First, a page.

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Fallout

Since nuclear radiation appears to be the preparedness theme of the week, let’s take a look at what it means to survive a nuclear event. After the initial blast and fires, the biggest risk is radioactive fallout. All fallout is, is ash and other products of combustion that have had pieces of the bomb itself attached to them. These pieces are going to be radioactive isotopes, and this radiation is produced as unstable isotopes decay into more stable ones. This decay process gives off energy in the form of radiation. There are over 300 different fission products that may result from a fission reaction. Many of these are radioactive with widely differing half-lives. The half lives of some of these are measured in fractions of a second, while a few are long enough that the materials can be a hazard for months or years. Their principal mode of decay is by the emission of beta and gamma radiation.

We measure radiation in the form of RADs (Radiation Absorbed Dose). This relates to the amount of energy actually absorbed in some material, and is used for any type of radiation and any material. One rad is defined as the absorption of 100 ergs per gram of material. The unit rad can be used for any type of radiation, but it does not describe the biological effects of the different radiations. For that, we use REM (Roentgen Equivalent for Man). The metric version of the REM is a sievert (1 sievert = 100 REM).

A dose of approximately 100 REM will cause mild radiation sickness, and will increase your chances of premature death from cancer by about 6%. Severe illness occurs at 200 REM, and half of those who are exposed to 300 REM will die within days. A dose of 800 REM is fatal to everyone within hours, even with prompt medical care.

About 5% of the energy released in a nuclear detonation is transmitted in the form of initial neutron and gamma radiation. The neutrons result almost exclusively from the energy producing fission and fusion reactions, while the initial gamma radiation includes that arising from these reactions as well as that resulting from the decay of short-lived fission products.

The good news about fallout is that the isotopes that produce the most radiation also tend to decay the most quickly. The rule of thumb that is generally applied here is called the 7:10 rule. Let’s look at that:

If fallout of 1,000 REM per hour arrives at your location 1 hour after the blast, you have to be sheltered or you will receive a fatal dose in less than an hour. The 7:10 rule states that after seven hours, the rate will drop to one tenth, or 100 REM per hour. In another 7*7 hours (forty-nine hours) it will have decayed down to 10 REM per hour. Then 7*49 hours (~ 2 weeks), it will be down to 1 REM per hour. Once the rate drops to 0.5 REM per hour, you can leave your shelter, which would take about 25 days.

Shelter is where we are screwed here in Florida. At least in other areas of the country, there are basements. Shelter means being shielded from radiation, and that means a couple of things: mass, and not ingesting radioactive material by either breathing it or consuming it in food and water. More on shelter later.

6 replies on “Fallout”

And yet, some posters on some sites, think a nuclear war with muslime radicals wanting the return of the 5th mahdi(the Antichrist) is better than an the invasion of a little island near china.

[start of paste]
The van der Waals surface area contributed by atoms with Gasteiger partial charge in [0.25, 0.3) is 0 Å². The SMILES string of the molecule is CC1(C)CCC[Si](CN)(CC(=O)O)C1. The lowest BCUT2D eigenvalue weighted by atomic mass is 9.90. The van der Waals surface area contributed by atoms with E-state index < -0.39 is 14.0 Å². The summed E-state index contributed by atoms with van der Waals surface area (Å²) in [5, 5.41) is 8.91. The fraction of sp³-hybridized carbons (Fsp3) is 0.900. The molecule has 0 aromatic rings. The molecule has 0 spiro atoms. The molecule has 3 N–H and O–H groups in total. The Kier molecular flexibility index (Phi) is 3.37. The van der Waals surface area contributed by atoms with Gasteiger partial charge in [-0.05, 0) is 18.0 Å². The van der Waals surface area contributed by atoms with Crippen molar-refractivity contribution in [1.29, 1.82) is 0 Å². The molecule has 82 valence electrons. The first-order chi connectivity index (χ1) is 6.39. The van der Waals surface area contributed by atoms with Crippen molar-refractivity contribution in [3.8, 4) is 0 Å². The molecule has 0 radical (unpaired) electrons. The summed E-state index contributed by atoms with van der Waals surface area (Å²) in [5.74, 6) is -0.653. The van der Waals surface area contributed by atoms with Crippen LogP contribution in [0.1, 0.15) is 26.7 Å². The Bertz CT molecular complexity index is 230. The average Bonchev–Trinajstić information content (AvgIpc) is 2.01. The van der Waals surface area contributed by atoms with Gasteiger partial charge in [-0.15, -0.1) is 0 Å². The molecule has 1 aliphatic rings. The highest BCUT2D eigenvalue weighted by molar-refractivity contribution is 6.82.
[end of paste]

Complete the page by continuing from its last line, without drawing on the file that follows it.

Kelp and red wine is your friend.
At least there are no mean tweets under the 7500 degree mushroom cloud.

“Elections matter. And when folks vote, they order what they want — and in this case they got what they asked for.

Kamala Harris, February 28, 2022.

Two small points.

One, fallout can be “bomb ash” (isotopes directly created from the bomb’s materials during the fission process) or it can be other stuff that gets activated (usually by neutron induced fission or neutron capture). That last most often happens in the stuff scooped up by the fireball, which is one reason ground bursts are generally going to be “dirtier” than airbursts in terms of fallout.

Two, stay in your basement, if you have one, but make sure you have at least some way of filtering incoming air. (Or, provide for a weeks-long supply of oxygen.) If you get radioactive contamination on you, you can wash it off. But if it gets *in* you (e.g. breathing in dust) it’s a much worse situation. Similar for drinking water or eating food that’s been contaminated.

Of course this is all very much simplified, so please, do additional research if you choose to start preparing effective measures.

If you don’t have basements, the middle floors of brick / concrete high rises can work. Pick the rooms closest to the center of the building three floors up above the surface, and away from rooftops of any kind.

Expedient shelters should be heavy frame and capable of supporting significant amounts of heavy material. Protection is rated in “Halving Thicknesses” – for one example, stacking 24″ minimum thickness of books and magazines around you would be PF 3, or 12.5% unprotected dose; adding a layer of bricks to it would make it PF 4, or 6.25% unprotected dose. PF 5 = 3.125%, etc. Build small, build thick.

A standard 1-story wood frame house (no basement) gives a starting shelter of about 50%; 2-story brick veneer, no basement = 33%; its basement, tho is 5% – same deal for the 3rd floor of a 5-story brick and concrete apartment (3rd story interior spaces on high rises might be 1% or better). Percentages are multiplicative with expedient shelters.

For expedient shelters, halving thicknesses of common materials are:

2.4” concrete
3.6” sand or packed dirt
7.2” water
11” wood
0.99”steel
8″ books or magazines (depends on the density)
3.4” red bricks
6” broken anthracite coal

More info can be found here:

https://civil-defence.ca/protection-factor-pf/

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